Calendar An icon of a desk calendar. Cancel An icon of a circle with a diagonal line across. Caret An icon of a block arrow pointing to the right. Email An icon of a paper envelope. Facebook An icon of the Facebook "f" mark. Google An icon of the Google "G" mark. Linked In An icon of the Linked In "in" mark. Logout An icon representing logout. Profile An icon that resembles human head and shoulders. Telephone An icon of a traditional telephone receiver. Tick An icon of a tick mark. Is Public An icon of a human eye and eyelashes. Is Not Public An icon of a human eye and eyelashes with a diagonal line through it. Pause Icon A two-lined pause icon for stopping interactions. Quote Mark A opening quote mark. Quote Mark A closing quote mark. Arrow An icon of an arrow. Folder An icon of a paper folder. Breaking An icon of an exclamation mark on a circular background. Camera An icon of a digital camera. Caret An icon of a caret arrow. Clock An icon of a clock face. Close An icon of the an X shape. Close Icon An icon used to represent where to interact to collapse or dismiss a component Comment An icon of a speech bubble. Comments An icon of a speech bubble, denoting user comments. Comments An icon of a speech bubble, denoting user comments. Ellipsis An icon of 3 horizontal dots. Envelope An icon of a paper envelope. Facebook An icon of a facebook f logo. Camera An icon of a digital camera. Home An icon of a house. Instagram An icon of the Instagram logo. LinkedIn An icon of the LinkedIn logo. Magnifying Glass An icon of a magnifying glass. Search Icon A magnifying glass icon that is used to represent the function of searching. Menu An icon of 3 horizontal lines. Hamburger Menu Icon An icon used to represent a collapsed menu. Next An icon of an arrow pointing to the right. Notice An explanation mark centred inside a circle. Previous An icon of an arrow pointing to the left. Rating An icon of a star. Tag An icon of a tag. Twitter An icon of the Twitter logo. Video Camera An icon of a video camera shape. Speech Bubble Icon A icon displaying a speech bubble WhatsApp An icon of the WhatsApp logo. Information An icon of an information logo. Plus A mathematical 'plus' symbol. Duration An icon indicating Time. Success Tick An icon of a green tick. Success Tick Timeout An icon of a greyed out success tick. Loading Spinner An icon of a loading spinner. Facebook Messenger An icon of the facebook messenger app logo. Facebook An icon of a facebook f logo. Facebook Messenger An icon of the Twitter app logo. LinkedIn An icon of the LinkedIn logo. WhatsApp Messenger An icon of the Whatsapp messenger app logo. Email An icon of an mail envelope. Copy link A decentered black square over a white square.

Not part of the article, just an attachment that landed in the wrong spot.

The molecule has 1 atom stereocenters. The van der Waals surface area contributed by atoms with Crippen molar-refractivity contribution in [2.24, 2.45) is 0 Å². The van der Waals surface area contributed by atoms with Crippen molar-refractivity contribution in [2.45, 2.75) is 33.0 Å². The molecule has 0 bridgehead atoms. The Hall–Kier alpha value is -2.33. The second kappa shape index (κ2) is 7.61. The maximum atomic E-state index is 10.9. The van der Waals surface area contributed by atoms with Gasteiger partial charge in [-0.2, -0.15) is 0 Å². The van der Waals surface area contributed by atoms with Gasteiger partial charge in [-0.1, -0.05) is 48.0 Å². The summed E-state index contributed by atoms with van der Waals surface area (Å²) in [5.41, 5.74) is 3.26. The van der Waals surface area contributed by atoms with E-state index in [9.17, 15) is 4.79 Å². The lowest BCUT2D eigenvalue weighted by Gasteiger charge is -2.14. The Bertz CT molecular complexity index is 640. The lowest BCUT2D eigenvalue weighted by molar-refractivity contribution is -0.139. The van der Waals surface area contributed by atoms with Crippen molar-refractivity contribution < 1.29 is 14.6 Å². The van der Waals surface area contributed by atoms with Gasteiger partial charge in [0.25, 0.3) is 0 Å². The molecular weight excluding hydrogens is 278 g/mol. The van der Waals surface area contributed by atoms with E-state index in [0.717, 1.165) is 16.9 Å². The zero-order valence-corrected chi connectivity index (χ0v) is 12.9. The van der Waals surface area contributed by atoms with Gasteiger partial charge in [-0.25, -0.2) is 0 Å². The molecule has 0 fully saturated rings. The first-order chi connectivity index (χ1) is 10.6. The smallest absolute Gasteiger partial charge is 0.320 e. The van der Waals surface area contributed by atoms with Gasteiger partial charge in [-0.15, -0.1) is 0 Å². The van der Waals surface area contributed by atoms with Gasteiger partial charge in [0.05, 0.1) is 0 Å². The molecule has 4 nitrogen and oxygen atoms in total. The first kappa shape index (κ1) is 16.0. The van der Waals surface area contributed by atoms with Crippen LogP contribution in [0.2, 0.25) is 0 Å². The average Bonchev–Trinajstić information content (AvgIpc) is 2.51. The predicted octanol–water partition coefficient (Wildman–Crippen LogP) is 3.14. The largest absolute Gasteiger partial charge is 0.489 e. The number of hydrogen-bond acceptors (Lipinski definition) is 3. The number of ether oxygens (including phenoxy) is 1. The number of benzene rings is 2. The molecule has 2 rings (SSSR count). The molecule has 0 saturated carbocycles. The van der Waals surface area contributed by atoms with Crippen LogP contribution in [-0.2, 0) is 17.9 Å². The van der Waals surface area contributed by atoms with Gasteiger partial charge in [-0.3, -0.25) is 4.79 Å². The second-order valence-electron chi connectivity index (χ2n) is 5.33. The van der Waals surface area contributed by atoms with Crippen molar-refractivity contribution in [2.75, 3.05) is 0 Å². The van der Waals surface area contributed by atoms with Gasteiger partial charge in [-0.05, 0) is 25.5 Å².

Brewdog boss opens up about always feeling a ‘bit socially awkward’, his mistakes and suspected autism

James Watt
James Watt

Brewdog boss James Watt has opened up about his personal struggles both growing up and in his adult life and mistakes he has made with the 15-year-old business.

He has also admitted to “pushing people too far” and being “too demanding” of staff.

Speaking to entrepreneur and Dragons’ Den member Steven Bartlett for his Diary Of A CEO podcast, Mr Watt also revealed he was seeking help from a specialist to see whether he was autistic.

Brewdog has never been a stranger of controversy throughout Mr Watt’s time in charge.

In June last year claims of inappropriate behaviour and fostering an unpleasant work culture were made about him in a BBC documentary focused on the craft beer firm.

And dozens of staff signed a letter accusing bosses at the north-east beer giant of “lies, hypocrisy and deceit”, and of fostering fear in their employees.

“It’s completely fair to say at times in the journey I have been too intense, I have been too demanding, that I have set standards for the team that I would set for myself, and for a lot of the team members that is unattainable… I did push people too far”, Mr Watt said in the interview.